The Voyage *not* to get Rocky Mountain treatment

Wednesday, August 31, 2011 9:52 PM

This past weekend, ACE held their Summer Preservation Conference at Silverwood. While we were there, we were offered the opportunity to visit the Rocky Mountain Construction Group's fabrication shop. While we were there, many people noticed their project board included The Voyage. Low and behold, at the Saturday evening dinner, the head of RMCG, made the announcement that they had found out earlier that day that they would in fact be adding a couple hundred feet of their topper track to The Voyage. From the sounds of it, they will want to have this done this off season. In addition, they gave the impresion, that more could be done in the years to come.

Discus :-)

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Wednesday, August 31, 2011 9:55 PM

Not sure how I feel about that. Especially with the potential of timberliners.

I'll be able to comment more after this weekend (Texas Giant here I come!)

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Wednesday, August 31, 2011 9:57 PM

Only a couple hundred feet? Interesting.

When I was at Quassy this past weekend, the ride op was saying a Gravity Group guy had been there recently, talking about custom Timberliners for The Voyage in 2012. Just how custom are we talking then??

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Wednesday, August 31, 2011 10:02 PM

The bottoms of the first 3 hills on Voyage (can't remember which one, in particular) were pretty damn violently jolting, as of this year.

I'm wondering what happened at Silverwood - topper track was added to Tremors - then it was removed? I wonder why.

Whatever bring Voyage back to the smooth baby it was in 2006, I'm for it. Somewhat different - but I-beam track did wonders for the American Eagle years ago. Before that, the ride was very painful (and slow).

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Wednesday, August 31, 2011 10:03 PM

Interesting development in the continuing saga of the greatest ride ever built. As long as it still feels like a woodie, I don't care one bit.

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Wednesday, August 31, 2011 10:04 PM

Hmm, that's kind of interesting. I wonder what the Gravity Group guys' thoughts are relating to the track topper idea.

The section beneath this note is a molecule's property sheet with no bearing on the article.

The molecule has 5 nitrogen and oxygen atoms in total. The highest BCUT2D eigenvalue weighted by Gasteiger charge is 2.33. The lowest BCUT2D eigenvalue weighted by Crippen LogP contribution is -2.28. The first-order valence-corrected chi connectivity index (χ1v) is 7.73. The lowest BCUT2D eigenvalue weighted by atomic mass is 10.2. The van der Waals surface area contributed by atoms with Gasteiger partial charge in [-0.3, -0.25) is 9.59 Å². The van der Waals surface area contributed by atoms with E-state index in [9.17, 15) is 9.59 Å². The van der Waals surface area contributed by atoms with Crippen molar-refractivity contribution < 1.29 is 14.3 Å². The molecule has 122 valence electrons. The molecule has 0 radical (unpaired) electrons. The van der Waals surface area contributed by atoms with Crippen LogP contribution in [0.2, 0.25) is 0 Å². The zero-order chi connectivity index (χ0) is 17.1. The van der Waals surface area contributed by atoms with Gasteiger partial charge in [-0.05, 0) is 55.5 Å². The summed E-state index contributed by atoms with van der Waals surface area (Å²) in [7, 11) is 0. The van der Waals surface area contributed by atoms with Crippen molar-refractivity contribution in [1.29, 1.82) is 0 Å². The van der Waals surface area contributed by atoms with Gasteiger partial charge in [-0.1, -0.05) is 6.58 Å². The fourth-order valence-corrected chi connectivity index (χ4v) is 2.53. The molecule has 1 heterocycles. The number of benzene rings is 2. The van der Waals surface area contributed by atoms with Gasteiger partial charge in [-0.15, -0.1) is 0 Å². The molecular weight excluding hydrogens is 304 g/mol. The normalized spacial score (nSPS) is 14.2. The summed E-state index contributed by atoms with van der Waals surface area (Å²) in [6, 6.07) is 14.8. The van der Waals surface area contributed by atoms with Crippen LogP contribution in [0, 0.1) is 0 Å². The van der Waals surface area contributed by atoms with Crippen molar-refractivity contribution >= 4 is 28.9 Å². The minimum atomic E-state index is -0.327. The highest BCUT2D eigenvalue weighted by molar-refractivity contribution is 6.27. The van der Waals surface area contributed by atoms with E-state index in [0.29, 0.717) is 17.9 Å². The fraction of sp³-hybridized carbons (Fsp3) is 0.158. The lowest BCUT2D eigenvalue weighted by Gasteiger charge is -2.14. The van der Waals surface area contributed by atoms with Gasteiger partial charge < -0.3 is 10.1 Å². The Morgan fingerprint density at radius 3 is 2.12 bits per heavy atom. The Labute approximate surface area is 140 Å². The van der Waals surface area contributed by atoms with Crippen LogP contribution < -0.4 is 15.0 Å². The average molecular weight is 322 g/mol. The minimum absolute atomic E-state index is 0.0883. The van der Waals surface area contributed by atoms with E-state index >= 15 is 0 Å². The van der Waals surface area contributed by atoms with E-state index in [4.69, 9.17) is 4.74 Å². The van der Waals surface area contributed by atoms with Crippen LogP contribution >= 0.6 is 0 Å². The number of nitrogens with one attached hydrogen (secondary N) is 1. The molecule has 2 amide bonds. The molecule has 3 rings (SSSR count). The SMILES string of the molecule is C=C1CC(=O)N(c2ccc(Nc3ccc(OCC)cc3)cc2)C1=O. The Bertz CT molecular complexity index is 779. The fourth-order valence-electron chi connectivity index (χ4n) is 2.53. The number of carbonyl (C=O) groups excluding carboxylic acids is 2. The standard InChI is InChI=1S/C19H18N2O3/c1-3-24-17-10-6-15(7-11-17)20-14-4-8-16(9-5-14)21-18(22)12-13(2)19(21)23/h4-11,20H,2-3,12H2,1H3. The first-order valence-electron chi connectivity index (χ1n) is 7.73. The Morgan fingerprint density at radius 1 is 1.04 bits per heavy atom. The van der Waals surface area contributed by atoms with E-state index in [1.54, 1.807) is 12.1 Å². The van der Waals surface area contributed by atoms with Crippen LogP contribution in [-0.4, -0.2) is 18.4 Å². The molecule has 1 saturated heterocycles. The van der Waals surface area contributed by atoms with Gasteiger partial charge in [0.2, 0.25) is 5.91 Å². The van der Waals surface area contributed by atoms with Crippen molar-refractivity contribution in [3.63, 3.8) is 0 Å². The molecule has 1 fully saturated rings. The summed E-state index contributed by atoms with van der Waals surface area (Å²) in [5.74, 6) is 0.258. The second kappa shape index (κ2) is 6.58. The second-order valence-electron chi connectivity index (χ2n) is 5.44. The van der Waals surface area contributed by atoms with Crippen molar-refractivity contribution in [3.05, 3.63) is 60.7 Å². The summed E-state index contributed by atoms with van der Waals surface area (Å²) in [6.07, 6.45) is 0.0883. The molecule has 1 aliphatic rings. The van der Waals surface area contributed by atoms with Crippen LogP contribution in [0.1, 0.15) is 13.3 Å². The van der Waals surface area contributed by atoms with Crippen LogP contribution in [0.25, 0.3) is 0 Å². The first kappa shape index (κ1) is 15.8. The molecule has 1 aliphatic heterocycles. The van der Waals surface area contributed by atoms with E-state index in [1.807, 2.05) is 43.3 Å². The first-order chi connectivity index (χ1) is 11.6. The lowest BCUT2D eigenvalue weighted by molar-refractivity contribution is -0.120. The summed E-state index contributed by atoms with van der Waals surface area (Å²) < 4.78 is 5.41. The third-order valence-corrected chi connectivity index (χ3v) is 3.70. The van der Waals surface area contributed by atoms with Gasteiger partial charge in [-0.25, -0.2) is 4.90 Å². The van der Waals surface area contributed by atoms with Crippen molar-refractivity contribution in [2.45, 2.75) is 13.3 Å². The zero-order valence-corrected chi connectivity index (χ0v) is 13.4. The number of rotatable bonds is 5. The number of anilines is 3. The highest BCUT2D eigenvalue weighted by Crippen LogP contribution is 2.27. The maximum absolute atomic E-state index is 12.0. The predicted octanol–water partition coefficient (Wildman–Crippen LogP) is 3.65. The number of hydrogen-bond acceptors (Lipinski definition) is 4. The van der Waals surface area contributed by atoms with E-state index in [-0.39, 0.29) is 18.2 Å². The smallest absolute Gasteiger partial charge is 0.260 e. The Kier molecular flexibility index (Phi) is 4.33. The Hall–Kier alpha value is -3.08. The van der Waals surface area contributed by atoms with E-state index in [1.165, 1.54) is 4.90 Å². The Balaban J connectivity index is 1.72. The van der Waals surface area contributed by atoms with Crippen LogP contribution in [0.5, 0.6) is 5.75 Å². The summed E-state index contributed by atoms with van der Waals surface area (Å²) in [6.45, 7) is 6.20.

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Wednesday, August 31, 2011 10:05 PM

Acoustic Viscosity said:
As long as it still feels like a woodie, I don't care one bit.

That's what...she..said?

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Wednesday, August 31, 2011 10:06 PM

Durrrr, never mind about my double question mark emphasis. I was confusing topper track with Texas Giant style I-beam track.

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Wednesday, August 31, 2011 10:29 PM

Yes it will be the type of topper track that was added to the Cyclone at SFNE and let me tell you the coaster rides so much better and i even ride the back of the train now which i never used to before due to the bone rattling ride. Plus it will save the park alot of money on maintenance costs.

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Wednesday, August 31, 2011 10:35 PM

^Note on SFNE (Riverside) Cyclone. When they put the topper track on the 'station drop', they also re-profiled the drop. They took the kink (decreased in profile radius resulting in jerking you out of the seat; preceded by being slammed back in during the pullout) out of that drop. Bill Cobb had lots of drops like that.

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Wednesday, August 31, 2011 11:13 PM

http://i.imgur.com/SVXKw.png

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Wednesday, August 31, 2011 11:15 PM